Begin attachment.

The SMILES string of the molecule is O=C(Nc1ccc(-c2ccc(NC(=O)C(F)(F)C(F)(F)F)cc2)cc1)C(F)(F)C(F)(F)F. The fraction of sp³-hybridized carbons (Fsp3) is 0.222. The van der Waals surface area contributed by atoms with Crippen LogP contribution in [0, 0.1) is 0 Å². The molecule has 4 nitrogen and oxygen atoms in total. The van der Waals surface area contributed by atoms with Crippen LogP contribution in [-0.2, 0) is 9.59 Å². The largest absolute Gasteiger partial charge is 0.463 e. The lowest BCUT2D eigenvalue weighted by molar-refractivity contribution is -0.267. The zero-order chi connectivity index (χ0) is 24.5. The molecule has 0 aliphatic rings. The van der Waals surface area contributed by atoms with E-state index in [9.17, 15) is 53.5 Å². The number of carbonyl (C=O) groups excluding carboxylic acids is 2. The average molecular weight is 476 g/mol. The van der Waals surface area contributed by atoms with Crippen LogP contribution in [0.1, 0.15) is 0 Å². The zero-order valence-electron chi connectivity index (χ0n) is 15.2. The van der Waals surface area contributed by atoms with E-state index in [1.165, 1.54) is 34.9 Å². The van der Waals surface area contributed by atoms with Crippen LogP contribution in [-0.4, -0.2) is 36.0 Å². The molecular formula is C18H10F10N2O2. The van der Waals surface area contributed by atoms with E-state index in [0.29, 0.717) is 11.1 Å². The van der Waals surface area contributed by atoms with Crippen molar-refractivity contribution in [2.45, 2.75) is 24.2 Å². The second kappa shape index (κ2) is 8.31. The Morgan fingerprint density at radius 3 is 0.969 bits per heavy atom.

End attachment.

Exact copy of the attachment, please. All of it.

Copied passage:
The SMILES string of the molecule is O=C(Nc1ccc(-c2ccc(NC(=O)C(F)(F)C(F)(F)F)cc2)cc1)C(F)(F)C(F)(F)F. The fraction of sp³-hybridized carbons (Fsp3) is 0.222. The van der Waals surface area contributed by atoms with Crippen LogP contribution in [0, 0.1) is 0 Å². The molecule has 4 nitrogen and oxygen atoms in total. The van der Waals surface area contributed by atoms with Crippen LogP contribution in [-0.2, 0) is 9.59 Å². The largest absolute Gasteiger partial charge is 0.463 e. The lowest BCUT2D eigenvalue weighted by molar-refractivity contribution is -0.267. The zero-order chi connectivity index (χ0) is 24.5. The molecule has 0 aliphatic rings. The van der Waals surface area contributed by atoms with E-state index in [9.17, 15) is 53.5 Å². The number of carbonyl (C=O) groups excluding carboxylic acids is 2. The average molecular weight is 476 g/mol. The van der Waals surface area contributed by atoms with Crippen LogP contribution in [0.1, 0.15) is 0 Å². The zero-order valence-electron chi connectivity index (χ0n) is 15.2. The van der Waals surface area contributed by atoms with E-state index in [1.165, 1.54) is 34.9 Å². The van der Waals surface area contributed by atoms with Crippen LogP contribution in [-0.4, -0.2) is 36.0 Å². The molecular formula is C18H10F10N2O2. The van der Waals surface area contributed by atoms with E-state index in [0.29, 0.717) is 11.1 Å². The van der Waals surface area contributed by atoms with Crippen molar-refractivity contribution in [2.45, 2.75) is 24.2 Å². The second kappa shape index (κ2) is 8.31. The Morgan fingerprint density at radius 3 is 0.969 bits per heavy atom.